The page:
Aulander receives sewer grant

Published 10:22 am Thursday, February 11, 2016

AULANDER – The town of Aulander has been awarded $1,741,549 in funding by the Community Development Block Grant for Infrastructure Program.

The award is part of the $119 million in funding for Drinking Water and Wastewater Projects announced by Governor Pat McCrory last week. These loans and grants are designed to help towns across North Carolina pay for 50 much-needed drinking water and wastewater projects.

“Clean water and reliable infrastructure are essential to health, quality of life, and economic growth,” the Governor said in a press release. “With this funding, towns can protect their water quality and become more economically competitive.”

More than $500 million in projects have been funded since January 2014 through the state’s water infrastructure authority.

“Many smaller towns would struggle to pay for critical repairs and modernization of their aging water and sewer infrastructure without these funds,” said Kim Colson of the state’s Division of Water Infrastructure.

“We are proud to help North Carolina communities tackle the challenge of maintaining viable, safe and efficient systems for their citizens,” Colson added.

The Aulander funding is the ninth project of 10 on the state priority listing. It’s the fifth-most awarded project and will be for improvements to the town’s sewer system.

Aulander mayor Larry Drew lauded the project when informed of his town’s selection.

“I’m just ecstatic,” the mayor effused. “This is the fourth time we’ve applied and we’re just very fortunate to be selected.”

Drew says the Aulander Town Council has been working with the town’s engineering firm, the Wooten Company out of Greenville, on the grant applications.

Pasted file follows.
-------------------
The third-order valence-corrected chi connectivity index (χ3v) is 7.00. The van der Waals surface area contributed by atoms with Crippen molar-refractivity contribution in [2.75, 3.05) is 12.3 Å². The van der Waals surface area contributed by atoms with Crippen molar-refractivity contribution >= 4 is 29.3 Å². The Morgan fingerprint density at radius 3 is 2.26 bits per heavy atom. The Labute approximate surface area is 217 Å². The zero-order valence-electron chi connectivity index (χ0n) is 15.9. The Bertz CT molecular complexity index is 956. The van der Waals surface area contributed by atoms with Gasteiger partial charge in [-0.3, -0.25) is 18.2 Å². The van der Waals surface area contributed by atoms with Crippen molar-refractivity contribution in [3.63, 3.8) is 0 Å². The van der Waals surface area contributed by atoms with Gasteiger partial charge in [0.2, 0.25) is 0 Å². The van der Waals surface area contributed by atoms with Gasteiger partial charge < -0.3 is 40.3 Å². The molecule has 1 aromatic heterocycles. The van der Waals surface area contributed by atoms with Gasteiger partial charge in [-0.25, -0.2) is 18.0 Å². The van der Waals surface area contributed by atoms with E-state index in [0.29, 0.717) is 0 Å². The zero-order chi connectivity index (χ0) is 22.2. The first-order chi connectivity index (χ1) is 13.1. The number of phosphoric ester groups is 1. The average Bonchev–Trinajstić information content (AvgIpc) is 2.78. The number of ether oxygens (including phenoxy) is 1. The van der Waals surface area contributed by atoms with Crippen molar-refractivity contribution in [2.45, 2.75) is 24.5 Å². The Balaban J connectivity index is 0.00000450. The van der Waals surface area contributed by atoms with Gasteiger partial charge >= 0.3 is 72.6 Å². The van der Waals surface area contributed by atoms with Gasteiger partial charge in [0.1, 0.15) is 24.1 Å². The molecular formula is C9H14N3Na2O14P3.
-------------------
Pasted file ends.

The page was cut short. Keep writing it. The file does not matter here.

“Together they’ve all worked hard to get this information together to submit,” Drew added. “Despite our not receiving good news three previous times, we just kept applying.”

The Community Development Block Grant for Infrastructure Program is used to build public water and sewer infrastructure in areas where the percentage of low-to-moderate income residents is at least 51 percent. $14.1 million total in funding has been made available to the state’s counties and municipalities according to the Governor’s office.

Drew says one thing in Aulander’s favor was that the scoring has changed.

“We were better able to document what we had based on coming so close three previous times,” Drew said. “The scope and area all combined to our benefit.”

The mayor went on to say his entire town is positively impacted by the work to be done. Improvements include to some parts of the town’s sewer system that were originally built in the 1920’s and ‘30’s.

“Improvements will be scattered throughout the town,” Drew indicated. “We have prioritized the work by first being able to demonstrate what in the sewer system needs the most work. Certainly the oldest lines would need the greatest repairs.”

The mayor also outlined the process for citizens who want to add their input.

“Now that the grant has been awarded, sometime in the next 60 days we will be holding public hearings that will include members of the engineering firm (the Wooten Co.), and then they will begin drawing up the plans,” Drew said.

Once the input is taken, the plans drawn, Drew says the town will then begin taking bids on the work. For the most recent wastewater treatment improvement grant, which the town received three years ago, it was approved in 2014-15. After that, the town made its final selection from five bids that were submitted and the work began in April of last year. It was completed by November.

“If all goes as planned, we hope to start on it by the fall,” Drew maintained.

With the approval of the CDBG grant, the mayor says the town now turns its sights on getting approval of a parks-and-recreation grant (as part of the NC State Parks’ Parks and Recreation Trust Fund, or PARTF).

PARTF provides dollar-for-dollar matching grants to local governments for parks and recreational projects to serve the public. It’s also the primary source of funding to build and renovate facilities in the state parks as well as to buy land for new and existing parks.

“If we get this grant we hope to be able to add recreational facilities in the town for youth, adults, and seniors,” Drew said.